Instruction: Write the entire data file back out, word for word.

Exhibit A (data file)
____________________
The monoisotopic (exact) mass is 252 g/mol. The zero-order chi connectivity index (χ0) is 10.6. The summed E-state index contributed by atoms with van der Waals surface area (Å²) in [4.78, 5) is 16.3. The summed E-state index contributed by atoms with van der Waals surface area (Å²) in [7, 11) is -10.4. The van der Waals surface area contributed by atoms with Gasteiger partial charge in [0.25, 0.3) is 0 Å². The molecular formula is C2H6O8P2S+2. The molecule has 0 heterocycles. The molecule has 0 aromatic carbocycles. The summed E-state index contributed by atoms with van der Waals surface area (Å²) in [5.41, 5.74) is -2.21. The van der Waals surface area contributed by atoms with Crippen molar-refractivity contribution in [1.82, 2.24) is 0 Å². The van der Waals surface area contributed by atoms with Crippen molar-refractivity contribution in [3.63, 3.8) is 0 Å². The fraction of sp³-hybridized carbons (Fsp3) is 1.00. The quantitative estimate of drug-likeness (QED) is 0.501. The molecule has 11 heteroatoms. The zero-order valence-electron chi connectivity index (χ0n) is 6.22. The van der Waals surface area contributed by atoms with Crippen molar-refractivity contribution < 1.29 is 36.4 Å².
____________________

The monoisotopic (exact) mass is 252 g/mol. The zero-order chi connectivity index (χ0) is 10.6. The summed E-state index contributed by atoms with van der Waals surface area (Å²) in [4.78, 5) is 16.3. The summed E-state index contributed by atoms with van der Waals surface area (Å²) in [7, 11) is -10.4. The van der Waals surface area contributed by atoms with Gasteiger partial charge in [0.25, 0.3) is 0 Å². The molecular formula is C2H6O8P2S+2. The molecule has 0 heterocycles. The molecule has 0 aromatic carbocycles. The summed E-state index contributed by atoms with van der Waals surface area (Å²) in [5.41, 5.74) is -2.21. The van der Waals surface area contributed by atoms with Crippen molar-refractivity contribution in [1.82, 2.24) is 0 Å². The van der Waals surface area contributed by atoms with Crippen molar-refractivity contribution in [3.63, 3.8) is 0 Å². The fraction of sp³-hybridized carbons (Fsp3) is 1.00. The quantitative estimate of drug-likeness (QED) is 0.501. The molecule has 11 heteroatoms. The zero-order valence-electron chi connectivity index (χ0n) is 6.22. The van der Waals surface area contributed by atoms with Crippen molar-refractivity contribution < 1.29 is 36.4 Å².